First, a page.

Solar Energy Technician
Solar Energy Technician
Education and Training: Varies—see profile
Salary: Varies—see profile
Employment Outlook: Varies—see profile
Definition and Nature of the Work
In what is known as the photovoltaic process, radiation from the sun is converted into electricity. Although understood by scientists for many years, this process did not receive attention until the 1950s, when the first silicon solar cell was invented. Since the energy crises of the 1970s, there has been an increasing demand for solar energy technicians. These technicians install, maintain, operate, and test equipment and energy systems that use solar energy.
Each solar energy project, from conception to installation, requires the services of many technicians with various skills. Some technicians are construction craft workers, such as plumbers, carpenters, roofers, and sheet metal workers, who install or repair solar energy systems. Others work for architects or engineers, assisting them in the design of solar energy equipment and buildings. Sometimes systems are integrated into new buildings as they are constructed. Older buildings are also renovated to use solar energy equipment.
A solar energy technician may help construct and install active systems, which require solar collectors, concentrators, pumps, and fans. A technician may also help install passive systems, which rely on the best use of windows and insulation to absorb and reflect solar radiation for heating and cooling. Another type of solar energy system uses mirrors to absorb and concentrate the sun's radiation and convert it to heat. A fluid circulates among the mirrors collecting the heat and then transfers it to a central boiler or steam turbine, which generates the electricity.
Education and Training Requirements
Many workers in the solar energy field are experienced construction trade workers who have completed an apprenticeship program. They have received special training in solar energy technology through programs offered by trade associations and by vocational schools and community colleges. Such programs, which last from several weeks to a year, usually offer a certificate of completion. Courses include hands-on system installation, system maintenance, and retro-fitting (converting old buildings to solar energy). High school graduates who want to install or repair solar systems take these training courses to get started in the field. They may also have to apprentice in one of the construction trades. On-the-job training is another possibility.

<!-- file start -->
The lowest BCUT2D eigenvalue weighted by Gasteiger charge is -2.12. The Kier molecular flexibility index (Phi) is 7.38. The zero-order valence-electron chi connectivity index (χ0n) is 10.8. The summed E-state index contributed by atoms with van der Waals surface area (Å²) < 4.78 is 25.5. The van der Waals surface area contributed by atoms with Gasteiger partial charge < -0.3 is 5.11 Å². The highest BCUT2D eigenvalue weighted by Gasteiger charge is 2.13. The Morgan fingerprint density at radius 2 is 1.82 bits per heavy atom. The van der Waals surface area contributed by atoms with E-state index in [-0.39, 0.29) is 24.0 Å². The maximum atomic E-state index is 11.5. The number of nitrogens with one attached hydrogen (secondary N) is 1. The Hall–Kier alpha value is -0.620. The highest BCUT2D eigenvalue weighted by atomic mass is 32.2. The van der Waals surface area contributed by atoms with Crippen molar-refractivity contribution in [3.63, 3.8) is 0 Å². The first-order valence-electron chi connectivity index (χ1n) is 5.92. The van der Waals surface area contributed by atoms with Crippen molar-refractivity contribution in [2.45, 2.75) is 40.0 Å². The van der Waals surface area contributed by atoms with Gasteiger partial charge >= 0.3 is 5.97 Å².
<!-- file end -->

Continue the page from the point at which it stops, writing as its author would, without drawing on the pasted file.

Those who are interested in the design, planning, or research aspects of solar energy should enter a community college or two-year vocational school program leading to an associate degree. Such programs provide practical and theoretical courses, including math, science, photovoltaics, solar-thermal systems, and solar architecture. Students who want professional engineering training can transfer some of the credits.
Getting the Job
Students in a degree or certificate program can ask their school's placement office for assistance in finding a job. A graduate of a degree program may be able to find a job with an architectural or engineering firm. Solar research and development firms and solar equipment manufacturers may also have openings. Job seekers may find it helpful to talk to company representatives at convention exhibits that demonstrate the latest developments in solar technology.
Advancement Possibilities and Employment Outlook
Those who have strong credentials and an ability to keep pace with continual changes in solar technology should be able to advance, possibly to project supervisor or manager. Some solar energy technicians become owners of consulting or installation businesses.
The expansion of solar technology depends heavily on several factors, such as the amount of support offered by the government and the price of oil and other fuels. Job and career opportunities in this branch of solar energy are strongest in the warm southwestern region of the United States and in rural and remote areas. There are opportunities in solar power generator design, construction, and operation. Other opportunities exist in researching and developing system generators that are not harmful to the environment.
Solar energy technicians work under a variety of conditions and in various settings, depending on the type of job and employer. They work in the offices of large corporations, in research laboratories, or with outdoor crews. The work can be either physically demanding or fairly sedentary. The hours for installing solar equipment may be long when the weather is good. Layoffs can occur when the economy is bad or when the weather does not permit outside work.
Where to Go for More Information
American Solar Energy Society
2400 Central Ave., Ste. A
Boulder, CO 80301
Solar Energy Industries Association
805 Fifteenth St. NW, Ste. 510
Washington, DC 20005
National Renewable Energy Laboratory
1617 Cole Blvd.
Golden, CO 80401
Solar Living Institute
P.O. Box 836
13771 S. Highway 101
Hopland, CA 95449
Earnings and Benefits
Salaries vary widely. Most solar energy technicians earn between $18,000 and $40,000 per year, depending on education, geographical location, and type of position. Technicians who are employed by large companies usually receive benefits, including health insurance and paid vacations and holidays.